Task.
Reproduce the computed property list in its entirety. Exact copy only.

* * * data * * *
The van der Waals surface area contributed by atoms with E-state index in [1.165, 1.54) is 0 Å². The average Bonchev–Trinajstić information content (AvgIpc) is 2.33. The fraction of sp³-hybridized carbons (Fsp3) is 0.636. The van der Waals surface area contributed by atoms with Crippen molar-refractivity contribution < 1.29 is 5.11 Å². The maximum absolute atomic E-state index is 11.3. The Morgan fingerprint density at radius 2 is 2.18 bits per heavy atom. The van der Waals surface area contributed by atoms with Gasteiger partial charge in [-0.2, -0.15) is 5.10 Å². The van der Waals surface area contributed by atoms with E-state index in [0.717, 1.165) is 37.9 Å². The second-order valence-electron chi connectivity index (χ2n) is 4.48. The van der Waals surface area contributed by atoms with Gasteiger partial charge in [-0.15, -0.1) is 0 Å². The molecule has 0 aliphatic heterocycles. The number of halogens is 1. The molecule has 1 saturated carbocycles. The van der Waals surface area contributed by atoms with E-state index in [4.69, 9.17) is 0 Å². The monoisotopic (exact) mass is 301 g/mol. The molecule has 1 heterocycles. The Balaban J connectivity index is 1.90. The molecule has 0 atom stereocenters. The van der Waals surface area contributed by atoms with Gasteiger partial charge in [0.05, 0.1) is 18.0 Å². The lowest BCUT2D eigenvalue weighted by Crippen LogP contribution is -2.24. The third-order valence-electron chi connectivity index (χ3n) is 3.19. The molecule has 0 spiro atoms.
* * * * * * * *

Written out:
The van der Waals surface area contributed by atoms with E-state index in [1.165, 1.54) is 0 Å². The average Bonchev–Trinajstić information content (AvgIpc) is 2.33. The fraction of sp³-hybridized carbons (Fsp3) is 0.636. The van der Waals surface area contributed by atoms with Crippen molar-refractivity contribution < 1.29 is 5.11 Å². The maximum absolute atomic E-state index is 11.3. The Morgan fingerprint density at radius 2 is 2.18 bits per heavy atom. The van der Waals surface area contributed by atoms with Gasteiger partial charge in [-0.2, -0.15) is 5.10 Å². The van der Waals surface area contributed by atoms with E-state index in [0.717, 1.165) is 37.9 Å². The second-order valence-electron chi connectivity index (χ2n) is 4.48. The van der Waals surface area contributed by atoms with Gasteiger partial charge in [-0.15, -0.1) is 0 Å². The molecule has 0 aliphatic heterocycles. The number of halogens is 1. The molecule has 1 saturated carbocycles. The van der Waals surface area contributed by atoms with E-state index in [4.69, 9.17) is 0 Å². The monoisotopic (exact) mass is 301 g/mol. The molecule has 1 heterocycles. The Balaban J connectivity index is 1.90. The molecule has 0 atom stereocenters. The van der Waals surface area contributed by atoms with Gasteiger partial charge in [0.05, 0.1) is 18.0 Å². The lowest BCUT2D eigenvalue weighted by Crippen LogP contribution is -2.24. The third-order valence-electron chi connectivity index (χ3n) is 3.19. The molecule has 0 spiro atoms.